LONDON (Reuters) - Britain’s opposition Labour Party will back Prime Minister David Cameron’s plans to hold a referendum on the country’s European Union membership by the end of 2017, its acting leader said on Sunday.
Labour had fought this month’s national election, in which it suffered a crushing defeat to Cameron’s Conservatives, on the policy that it would offer Britons an EU referendum only if there were a further transfer of powers to Brussels from London.
Cameron, who has promised to renegotiate Britain’s ties with the EU ahead of the referendum, will on Wednesday set out plans to enshrine the vote in law when his government’s legislative agenda is published.
“The British people want to have a say on the UK’s membership of the EU. Labour will therefore now support the EU referendum bill,” acting Labour leader Harriet Harman and the party’s foreign affairs spokesman Hilary Benn wrote in a joint article in the Sunday Times newspaper.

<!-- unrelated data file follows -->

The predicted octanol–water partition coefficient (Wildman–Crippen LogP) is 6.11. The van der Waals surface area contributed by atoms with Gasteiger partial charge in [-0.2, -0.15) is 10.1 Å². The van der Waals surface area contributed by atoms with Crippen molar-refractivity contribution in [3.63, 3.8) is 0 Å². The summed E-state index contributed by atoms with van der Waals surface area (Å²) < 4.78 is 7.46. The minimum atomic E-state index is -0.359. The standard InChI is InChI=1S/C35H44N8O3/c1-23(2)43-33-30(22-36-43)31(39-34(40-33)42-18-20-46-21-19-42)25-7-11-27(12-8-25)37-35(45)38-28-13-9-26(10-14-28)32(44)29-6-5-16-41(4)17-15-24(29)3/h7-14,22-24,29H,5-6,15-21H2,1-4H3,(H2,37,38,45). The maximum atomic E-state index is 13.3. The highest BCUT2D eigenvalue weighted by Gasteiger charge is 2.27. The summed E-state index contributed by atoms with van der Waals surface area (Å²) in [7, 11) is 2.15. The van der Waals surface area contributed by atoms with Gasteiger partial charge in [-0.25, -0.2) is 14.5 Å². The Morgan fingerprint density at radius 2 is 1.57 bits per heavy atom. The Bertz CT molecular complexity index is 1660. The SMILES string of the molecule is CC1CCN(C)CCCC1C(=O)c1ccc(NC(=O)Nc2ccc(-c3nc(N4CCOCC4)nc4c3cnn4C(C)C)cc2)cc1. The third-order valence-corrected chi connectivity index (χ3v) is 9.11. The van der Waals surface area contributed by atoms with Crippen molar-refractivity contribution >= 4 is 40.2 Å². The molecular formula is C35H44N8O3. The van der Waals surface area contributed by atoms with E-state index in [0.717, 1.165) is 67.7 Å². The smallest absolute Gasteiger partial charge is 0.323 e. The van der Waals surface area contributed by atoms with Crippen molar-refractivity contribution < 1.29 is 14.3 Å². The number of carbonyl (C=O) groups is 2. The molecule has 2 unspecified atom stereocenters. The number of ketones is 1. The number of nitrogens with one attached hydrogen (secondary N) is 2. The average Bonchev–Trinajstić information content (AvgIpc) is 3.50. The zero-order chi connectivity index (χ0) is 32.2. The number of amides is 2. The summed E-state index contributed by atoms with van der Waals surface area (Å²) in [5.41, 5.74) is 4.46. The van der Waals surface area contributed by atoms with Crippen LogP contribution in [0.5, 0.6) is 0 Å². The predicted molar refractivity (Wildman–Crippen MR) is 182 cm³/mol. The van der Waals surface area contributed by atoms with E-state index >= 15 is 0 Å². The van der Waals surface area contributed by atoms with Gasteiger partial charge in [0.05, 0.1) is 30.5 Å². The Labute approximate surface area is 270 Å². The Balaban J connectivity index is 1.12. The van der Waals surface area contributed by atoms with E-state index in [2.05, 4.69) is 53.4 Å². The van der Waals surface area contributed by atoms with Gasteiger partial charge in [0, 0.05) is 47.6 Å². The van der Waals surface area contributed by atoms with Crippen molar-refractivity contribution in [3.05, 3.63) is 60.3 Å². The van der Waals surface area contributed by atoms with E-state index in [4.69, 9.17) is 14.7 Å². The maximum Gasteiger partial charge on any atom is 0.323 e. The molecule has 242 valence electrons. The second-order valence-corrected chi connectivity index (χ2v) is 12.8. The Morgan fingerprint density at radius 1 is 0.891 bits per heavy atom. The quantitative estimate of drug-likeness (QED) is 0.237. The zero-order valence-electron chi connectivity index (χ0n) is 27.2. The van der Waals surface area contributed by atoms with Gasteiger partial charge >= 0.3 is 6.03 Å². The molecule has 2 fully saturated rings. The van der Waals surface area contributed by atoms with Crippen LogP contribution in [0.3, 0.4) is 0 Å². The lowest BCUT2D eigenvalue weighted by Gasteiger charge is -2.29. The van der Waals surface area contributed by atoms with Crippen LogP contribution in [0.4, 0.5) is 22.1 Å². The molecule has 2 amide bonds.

Harman and Benn said that while Labour wanted to see reforms to the EU, it would make the case for continued membership.
“The Labour Party does not want to see the UK stumble inadvertently towards EU exit,” Harman and Benn said. “We have more power by being in the EU than we could ever hope to have by acting alone.”
Cameron, who is due to host European Commission President Jean-Claude Juncker for talks at his official country residence on Monday, has said he favors staying in a reformed EU but will rule nothing out if he does not get the change he is seeking.
A YouGov poll for the Sunday Times, carried out May 21-22, found 44 percent of the 1,532 people surveyed favored staying in the EU, while 36 percent would vote to leave.
Reporting by Kylie MacLellan; Editing by Dale Hudson